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An Apology

The Java-based, "Cindy" applets on this page no longer work, because their 'runtime' has been removed from the web.
I hope eventually to replace them with properly-functioning, "CindyJS",  javascript constructs — G.

Of Surfaces and Skews (1)

It is generally held that a line moving skew to itself sweeps out, or generates, a surface—a hyperboloid, perhaps.

Now, a hyperboloid is widely supposed to be a doubly-ruled surface of revolution
that is, one allegedly swept out by a line moving skew to itself.

But the axioms of projective geometry categorically disallow surfaces of revolution.

The surface simply cannot be made projectively.

It is instructive to see in some detail why a surface could in any case not be formed by a skew,
even if it were allowed by the axioms to revolve “rigidly”,
meaning that all the figure's radii from the axis of rotation would stay constant.

Please enable Java for an interactive construction (with Cinderella).

Consider two mutually skew lines–any two, say, of the four above.

Being skew, they have no geometric elements at all in common (that is, no incidence of any kind with each other).
But they are said to be, while rotating, “sweeping out a surface”–each the same one, in this illustration –
sometimes called the ‘locus’ of the line.

They should therefore have that surface in common

The skew lines would, in such a surface,
be required to be

  1. incident [ * ] (in order to form a differentiable continuum),

  2. and, simultaneously,

  3. non-incident (in order to remain skew).

We have a contradiction. They cannot simultaneously be both.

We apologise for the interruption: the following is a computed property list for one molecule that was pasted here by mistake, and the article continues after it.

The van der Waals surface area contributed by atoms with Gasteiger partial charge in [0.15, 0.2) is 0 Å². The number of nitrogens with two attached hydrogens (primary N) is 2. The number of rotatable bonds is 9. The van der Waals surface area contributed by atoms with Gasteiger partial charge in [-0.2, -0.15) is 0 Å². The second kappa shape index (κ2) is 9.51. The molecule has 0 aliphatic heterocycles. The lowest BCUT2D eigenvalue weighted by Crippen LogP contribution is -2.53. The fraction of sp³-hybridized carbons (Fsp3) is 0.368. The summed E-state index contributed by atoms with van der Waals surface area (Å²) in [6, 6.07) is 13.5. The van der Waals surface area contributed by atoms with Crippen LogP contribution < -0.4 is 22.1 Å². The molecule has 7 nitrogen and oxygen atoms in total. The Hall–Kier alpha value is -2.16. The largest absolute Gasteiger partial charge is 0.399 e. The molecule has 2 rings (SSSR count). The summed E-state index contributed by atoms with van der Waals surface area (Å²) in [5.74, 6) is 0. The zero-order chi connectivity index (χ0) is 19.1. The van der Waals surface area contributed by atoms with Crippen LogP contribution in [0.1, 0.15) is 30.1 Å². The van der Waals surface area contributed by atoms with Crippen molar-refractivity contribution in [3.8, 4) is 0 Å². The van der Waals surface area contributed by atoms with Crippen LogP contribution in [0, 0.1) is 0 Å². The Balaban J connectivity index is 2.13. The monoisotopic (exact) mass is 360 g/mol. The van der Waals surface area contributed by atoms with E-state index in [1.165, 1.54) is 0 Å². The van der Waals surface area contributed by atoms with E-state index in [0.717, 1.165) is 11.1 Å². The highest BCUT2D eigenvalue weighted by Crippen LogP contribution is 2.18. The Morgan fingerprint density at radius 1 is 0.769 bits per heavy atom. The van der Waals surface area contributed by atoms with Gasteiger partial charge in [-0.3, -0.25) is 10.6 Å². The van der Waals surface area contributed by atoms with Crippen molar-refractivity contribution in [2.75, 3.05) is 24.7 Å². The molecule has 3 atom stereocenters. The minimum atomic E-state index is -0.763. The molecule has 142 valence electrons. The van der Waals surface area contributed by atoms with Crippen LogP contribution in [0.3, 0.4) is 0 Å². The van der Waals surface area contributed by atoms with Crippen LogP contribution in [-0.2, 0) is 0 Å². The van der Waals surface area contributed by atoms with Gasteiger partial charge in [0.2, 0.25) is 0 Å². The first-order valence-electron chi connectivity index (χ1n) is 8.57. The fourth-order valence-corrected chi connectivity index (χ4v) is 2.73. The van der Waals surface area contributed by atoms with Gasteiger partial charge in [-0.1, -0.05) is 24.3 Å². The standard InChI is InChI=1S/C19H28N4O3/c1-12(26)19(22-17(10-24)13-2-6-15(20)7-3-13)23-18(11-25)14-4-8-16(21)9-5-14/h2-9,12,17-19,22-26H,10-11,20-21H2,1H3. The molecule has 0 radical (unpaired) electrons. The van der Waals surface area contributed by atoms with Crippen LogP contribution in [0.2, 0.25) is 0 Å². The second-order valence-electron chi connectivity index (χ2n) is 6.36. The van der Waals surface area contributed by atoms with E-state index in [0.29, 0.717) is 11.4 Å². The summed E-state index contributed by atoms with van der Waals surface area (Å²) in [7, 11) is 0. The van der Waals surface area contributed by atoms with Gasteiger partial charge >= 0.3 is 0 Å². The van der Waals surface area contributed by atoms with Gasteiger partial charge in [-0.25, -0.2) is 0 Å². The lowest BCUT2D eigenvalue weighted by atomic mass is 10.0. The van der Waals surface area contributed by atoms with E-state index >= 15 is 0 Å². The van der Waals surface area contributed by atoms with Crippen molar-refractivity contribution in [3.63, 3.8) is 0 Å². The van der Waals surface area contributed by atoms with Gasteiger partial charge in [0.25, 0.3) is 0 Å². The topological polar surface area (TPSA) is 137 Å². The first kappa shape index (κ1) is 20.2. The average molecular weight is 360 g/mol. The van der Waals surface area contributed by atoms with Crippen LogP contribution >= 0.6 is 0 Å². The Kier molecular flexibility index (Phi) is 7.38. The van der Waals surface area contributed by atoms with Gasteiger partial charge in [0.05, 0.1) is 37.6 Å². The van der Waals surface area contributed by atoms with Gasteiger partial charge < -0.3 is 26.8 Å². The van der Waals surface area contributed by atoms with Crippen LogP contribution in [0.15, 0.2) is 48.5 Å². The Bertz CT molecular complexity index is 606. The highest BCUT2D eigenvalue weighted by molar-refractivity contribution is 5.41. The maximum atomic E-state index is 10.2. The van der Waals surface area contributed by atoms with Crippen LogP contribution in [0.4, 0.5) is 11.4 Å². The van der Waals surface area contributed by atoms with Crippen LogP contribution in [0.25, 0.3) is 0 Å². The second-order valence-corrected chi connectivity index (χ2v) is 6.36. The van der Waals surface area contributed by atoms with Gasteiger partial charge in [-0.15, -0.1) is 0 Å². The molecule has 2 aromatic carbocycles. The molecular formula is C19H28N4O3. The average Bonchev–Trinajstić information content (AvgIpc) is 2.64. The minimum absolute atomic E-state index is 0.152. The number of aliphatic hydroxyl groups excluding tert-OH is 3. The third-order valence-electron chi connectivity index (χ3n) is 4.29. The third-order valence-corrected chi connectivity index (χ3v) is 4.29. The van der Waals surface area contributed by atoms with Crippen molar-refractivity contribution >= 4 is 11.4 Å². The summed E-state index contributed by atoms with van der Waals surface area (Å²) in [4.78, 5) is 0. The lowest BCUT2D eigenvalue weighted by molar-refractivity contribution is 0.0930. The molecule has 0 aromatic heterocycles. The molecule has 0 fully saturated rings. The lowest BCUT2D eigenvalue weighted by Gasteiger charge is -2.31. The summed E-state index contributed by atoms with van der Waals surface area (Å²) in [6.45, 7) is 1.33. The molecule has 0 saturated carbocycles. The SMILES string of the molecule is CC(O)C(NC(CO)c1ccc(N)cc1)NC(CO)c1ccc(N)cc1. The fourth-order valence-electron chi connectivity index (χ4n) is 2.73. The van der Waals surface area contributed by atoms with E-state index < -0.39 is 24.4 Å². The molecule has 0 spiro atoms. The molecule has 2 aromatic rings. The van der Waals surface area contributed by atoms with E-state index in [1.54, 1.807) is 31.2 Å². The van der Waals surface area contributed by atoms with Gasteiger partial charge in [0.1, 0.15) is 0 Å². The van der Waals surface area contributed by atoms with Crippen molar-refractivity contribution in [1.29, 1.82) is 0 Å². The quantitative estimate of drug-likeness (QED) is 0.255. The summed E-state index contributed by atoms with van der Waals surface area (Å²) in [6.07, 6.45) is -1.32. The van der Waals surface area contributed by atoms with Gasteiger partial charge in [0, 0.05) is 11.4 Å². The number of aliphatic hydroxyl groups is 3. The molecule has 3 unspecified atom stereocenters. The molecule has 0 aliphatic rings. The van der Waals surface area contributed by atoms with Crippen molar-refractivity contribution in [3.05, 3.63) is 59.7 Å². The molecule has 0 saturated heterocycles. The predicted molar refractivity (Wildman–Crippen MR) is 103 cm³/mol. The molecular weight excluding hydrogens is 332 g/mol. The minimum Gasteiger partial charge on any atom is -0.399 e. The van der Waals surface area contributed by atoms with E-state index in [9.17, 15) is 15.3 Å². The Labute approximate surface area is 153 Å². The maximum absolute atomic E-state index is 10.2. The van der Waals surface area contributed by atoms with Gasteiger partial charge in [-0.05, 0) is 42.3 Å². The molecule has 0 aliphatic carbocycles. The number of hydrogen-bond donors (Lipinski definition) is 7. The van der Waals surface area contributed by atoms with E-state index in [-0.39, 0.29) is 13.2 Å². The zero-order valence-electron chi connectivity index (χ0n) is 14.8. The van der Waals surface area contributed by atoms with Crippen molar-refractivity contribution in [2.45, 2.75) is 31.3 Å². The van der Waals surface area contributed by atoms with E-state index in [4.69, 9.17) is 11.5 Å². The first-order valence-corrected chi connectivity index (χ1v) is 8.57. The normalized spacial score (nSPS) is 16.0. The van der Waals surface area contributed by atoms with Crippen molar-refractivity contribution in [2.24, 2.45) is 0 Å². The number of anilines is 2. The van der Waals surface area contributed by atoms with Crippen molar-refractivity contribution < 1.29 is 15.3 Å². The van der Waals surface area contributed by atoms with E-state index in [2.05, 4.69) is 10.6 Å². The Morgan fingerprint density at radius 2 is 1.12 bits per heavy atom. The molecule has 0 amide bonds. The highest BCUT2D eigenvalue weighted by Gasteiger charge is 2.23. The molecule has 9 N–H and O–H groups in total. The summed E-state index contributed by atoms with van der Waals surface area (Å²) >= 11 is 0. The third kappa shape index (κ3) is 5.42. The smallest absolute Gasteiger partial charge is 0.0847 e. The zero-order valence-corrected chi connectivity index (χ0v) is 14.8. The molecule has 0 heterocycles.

This is exactly equivalent to stating that a hyperboloid surface cannot be made by integration,
- that is, as the limit of an infinite summation of planar infinitesimals -
because the requisite planes cannot exist.

This is a “much-ruled” net of skews.
(i.e., Lines join many “nodes”- those joining distinct node-pairs are skew. The lines are artificially truncated for clarity - imagine one circle behind the other.)

You can “spin” the whole thing by clicking and dragging the dashed blue line, or by using the animation controls. You can drag the centres of the circles and adjust their diameters.

It may look like a continuous, smooth surface - it is commonly taken to be one -
but it is neither a surface, nor smooth.

The view is from ∞ through infinitely powerful binoculars.

Please enable Java for an interactive construction (with Cinderella).

Rigid Rotation is not available to projective geometry.

The rotation imparted to the figure is ‘illusory’, in that it is achieved by calculation based on
assumed equality and isotropy,
not by projection.

Under true projection, radii out from the “spin axis”, such as MP, could not be constant.

If, in the physical world,
there is rigid rotation,
it does not come from geometry.

From what, then?
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